A few weeks ago I shared a blog post about the causes and risks of being an Overloaded School Leader. The responses on LinkedIn, Twitter, etc., were very interesting:
I find the best experience in terms of not feeling "overloaded" was in a school that focused on team spirit amongst staff and allowed for teacher input on curriculum and programming. The teachers had freedom to make changes, try new approaches, and focus on real issues in education. -- N. MacLeod
I suggest delegating some of your work to others that you trust can do the job to your level of satisfaction and/or expectation. As I work, I try and find a way to make my job easier and less stressful. I know that this sounds strange, but discovering how to make your work easier and more fulfilling is not too hard if you try! -- S. Schofield
Get your best to do their best. Delegation is definitely a key aspect. Every team has different talents that can be utilized. Use talents to your advantage of destressing your workload. -- S. Miller
Delegation was a common theme in the feedback regarding leadership qualities, so below are a few tips for getting more done through effectively working with your staff.
Define Your Process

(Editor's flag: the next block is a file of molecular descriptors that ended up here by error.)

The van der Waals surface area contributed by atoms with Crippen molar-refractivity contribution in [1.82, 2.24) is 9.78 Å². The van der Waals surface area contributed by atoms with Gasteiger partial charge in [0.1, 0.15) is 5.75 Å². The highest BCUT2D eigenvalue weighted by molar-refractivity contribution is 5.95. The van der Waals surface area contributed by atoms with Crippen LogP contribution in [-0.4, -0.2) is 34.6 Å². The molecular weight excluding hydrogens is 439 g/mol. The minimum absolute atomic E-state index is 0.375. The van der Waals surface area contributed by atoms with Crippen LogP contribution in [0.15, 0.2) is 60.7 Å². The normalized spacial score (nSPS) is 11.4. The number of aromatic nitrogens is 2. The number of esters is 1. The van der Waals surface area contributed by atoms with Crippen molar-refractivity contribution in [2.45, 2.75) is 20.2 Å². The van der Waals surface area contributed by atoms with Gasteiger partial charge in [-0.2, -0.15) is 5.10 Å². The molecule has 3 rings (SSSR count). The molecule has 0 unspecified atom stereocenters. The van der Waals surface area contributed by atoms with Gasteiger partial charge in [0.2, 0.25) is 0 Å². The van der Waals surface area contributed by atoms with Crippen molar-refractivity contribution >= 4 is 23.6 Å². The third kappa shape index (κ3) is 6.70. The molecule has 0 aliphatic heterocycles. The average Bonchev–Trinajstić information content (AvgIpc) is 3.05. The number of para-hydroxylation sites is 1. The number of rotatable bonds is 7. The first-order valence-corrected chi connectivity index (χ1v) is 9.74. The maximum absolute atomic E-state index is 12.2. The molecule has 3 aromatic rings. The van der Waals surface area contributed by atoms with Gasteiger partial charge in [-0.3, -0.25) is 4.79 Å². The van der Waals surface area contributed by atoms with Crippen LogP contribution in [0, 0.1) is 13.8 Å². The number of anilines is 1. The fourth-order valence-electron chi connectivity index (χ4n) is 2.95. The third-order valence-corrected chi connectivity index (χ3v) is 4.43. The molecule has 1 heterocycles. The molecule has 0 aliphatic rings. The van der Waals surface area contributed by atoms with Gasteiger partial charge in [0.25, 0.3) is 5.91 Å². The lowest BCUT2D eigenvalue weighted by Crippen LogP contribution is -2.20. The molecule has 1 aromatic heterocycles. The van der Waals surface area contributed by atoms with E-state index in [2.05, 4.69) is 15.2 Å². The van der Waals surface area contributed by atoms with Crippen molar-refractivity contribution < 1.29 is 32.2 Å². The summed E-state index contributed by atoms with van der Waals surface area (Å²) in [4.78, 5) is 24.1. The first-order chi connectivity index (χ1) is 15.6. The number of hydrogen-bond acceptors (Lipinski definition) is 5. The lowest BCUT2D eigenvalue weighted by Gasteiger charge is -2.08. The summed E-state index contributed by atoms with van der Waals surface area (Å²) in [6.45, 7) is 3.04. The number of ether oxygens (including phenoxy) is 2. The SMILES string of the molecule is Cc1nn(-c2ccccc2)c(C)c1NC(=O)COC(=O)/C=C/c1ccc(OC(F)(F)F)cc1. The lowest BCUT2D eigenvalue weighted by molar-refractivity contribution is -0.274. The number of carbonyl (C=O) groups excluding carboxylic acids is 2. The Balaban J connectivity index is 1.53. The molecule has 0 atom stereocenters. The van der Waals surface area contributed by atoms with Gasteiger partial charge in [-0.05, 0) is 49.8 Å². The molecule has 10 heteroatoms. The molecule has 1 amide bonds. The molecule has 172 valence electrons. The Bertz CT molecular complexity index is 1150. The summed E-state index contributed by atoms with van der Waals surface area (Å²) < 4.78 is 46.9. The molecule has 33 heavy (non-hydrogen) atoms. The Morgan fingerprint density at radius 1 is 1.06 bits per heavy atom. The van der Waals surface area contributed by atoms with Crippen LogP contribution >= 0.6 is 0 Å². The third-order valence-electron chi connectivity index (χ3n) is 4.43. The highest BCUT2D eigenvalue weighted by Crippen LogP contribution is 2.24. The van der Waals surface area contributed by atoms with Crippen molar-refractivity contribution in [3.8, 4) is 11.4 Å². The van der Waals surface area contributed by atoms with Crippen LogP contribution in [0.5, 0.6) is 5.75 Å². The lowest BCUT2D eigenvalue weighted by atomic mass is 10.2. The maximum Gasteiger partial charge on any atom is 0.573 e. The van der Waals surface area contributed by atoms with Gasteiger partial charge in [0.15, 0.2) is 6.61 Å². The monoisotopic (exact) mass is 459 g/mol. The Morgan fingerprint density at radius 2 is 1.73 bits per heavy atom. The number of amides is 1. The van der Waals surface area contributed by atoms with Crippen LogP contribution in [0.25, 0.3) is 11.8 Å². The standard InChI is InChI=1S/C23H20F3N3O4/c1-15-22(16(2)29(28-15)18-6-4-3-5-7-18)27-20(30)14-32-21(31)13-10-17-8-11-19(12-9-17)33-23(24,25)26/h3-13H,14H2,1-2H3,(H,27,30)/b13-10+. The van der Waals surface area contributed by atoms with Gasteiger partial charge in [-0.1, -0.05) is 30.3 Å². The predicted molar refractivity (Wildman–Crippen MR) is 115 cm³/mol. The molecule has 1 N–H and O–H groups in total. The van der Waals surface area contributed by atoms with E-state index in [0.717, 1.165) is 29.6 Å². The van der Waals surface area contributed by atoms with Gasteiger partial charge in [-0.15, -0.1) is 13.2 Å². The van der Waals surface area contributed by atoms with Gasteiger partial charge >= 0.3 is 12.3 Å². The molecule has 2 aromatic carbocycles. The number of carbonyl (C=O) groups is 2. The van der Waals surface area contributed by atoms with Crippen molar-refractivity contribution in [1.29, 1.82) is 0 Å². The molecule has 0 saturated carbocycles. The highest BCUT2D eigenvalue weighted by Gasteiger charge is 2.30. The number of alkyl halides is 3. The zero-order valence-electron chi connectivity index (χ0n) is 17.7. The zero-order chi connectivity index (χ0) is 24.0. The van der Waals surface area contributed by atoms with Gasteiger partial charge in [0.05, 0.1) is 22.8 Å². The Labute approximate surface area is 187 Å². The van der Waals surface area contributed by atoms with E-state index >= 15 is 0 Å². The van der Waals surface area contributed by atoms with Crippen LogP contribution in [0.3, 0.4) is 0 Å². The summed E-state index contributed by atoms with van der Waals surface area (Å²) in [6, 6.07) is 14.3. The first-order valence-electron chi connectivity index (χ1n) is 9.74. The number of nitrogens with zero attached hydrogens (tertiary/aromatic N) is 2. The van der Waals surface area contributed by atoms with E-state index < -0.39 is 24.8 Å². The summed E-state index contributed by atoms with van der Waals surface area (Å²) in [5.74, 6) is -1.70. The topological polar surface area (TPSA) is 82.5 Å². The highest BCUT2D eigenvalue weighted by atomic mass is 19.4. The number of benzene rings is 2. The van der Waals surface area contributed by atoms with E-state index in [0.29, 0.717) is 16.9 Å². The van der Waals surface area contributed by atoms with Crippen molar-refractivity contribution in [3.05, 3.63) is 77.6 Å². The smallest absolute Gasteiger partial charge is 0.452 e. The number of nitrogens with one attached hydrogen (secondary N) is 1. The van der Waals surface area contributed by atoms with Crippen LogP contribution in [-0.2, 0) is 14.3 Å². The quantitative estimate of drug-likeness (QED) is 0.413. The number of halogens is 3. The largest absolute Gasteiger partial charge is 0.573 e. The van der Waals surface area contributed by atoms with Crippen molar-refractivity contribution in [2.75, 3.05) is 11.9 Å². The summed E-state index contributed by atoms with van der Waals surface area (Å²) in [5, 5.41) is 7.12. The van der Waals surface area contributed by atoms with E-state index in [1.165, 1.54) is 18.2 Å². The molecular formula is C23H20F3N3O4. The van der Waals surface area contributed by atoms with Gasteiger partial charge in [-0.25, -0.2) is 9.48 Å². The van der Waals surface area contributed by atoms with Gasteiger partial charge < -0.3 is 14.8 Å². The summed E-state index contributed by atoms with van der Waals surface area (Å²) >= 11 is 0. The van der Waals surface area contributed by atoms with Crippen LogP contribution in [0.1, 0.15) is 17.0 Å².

Overloaded school leaders keep way too much institutional knowledge trapped in their heads. Find a way to get it out! Start by building a process map that defines the flow of data, activities, and desired results. When your staff lacks the knowledge of how to be successful, they will either experiment or keep coming back to you with questions that could have been answered through a well defined process. This will also help you to be more inclined to delegate and trust your people.
It's much more difficult to improve your operations without repeatable and consistently executed processes throughout the school and from classroom to classroom. I use the iPad app called Grafio to document processes. Using such a tool allows you to make inevitable adjustments to your processes as you seek to improve quality and then issue an updated version of the map.
Identify Your Goals & Rules
What do you ultimately want and what are the guidelines for making decisions? Clearly defining your goals and rules gives your faculty and staff the framework in which to be most productive. Autonomy is one key to building a motivated team, and they will be more prepared to execute and innovate when the leadership provides explicit directions.
School leaders have to make decisions throughout the day--some can be properly delegated. That means not only assigning the activity but also the ability to make decisions. Accountability without authority is unlikely to produce the desire results. Include in your delegation assignment how you make decisions regarding the given situation and your specific expectations. It would be wise to write down the goal(s) to provide greater clarity, including deadlines and conditions of satisfaction.
Learn & Adjust
Humility is vital for effective leadership, and this includes accepting that you will make mistakes and have room for improvement. As a learning organization you want to build a culture of innovation that is committed to assessing performance, collecting important data, and adjusting processes and services. Flexibility is a sign of intelligence, especially for school employees who seek to provide a personalized experience for each student.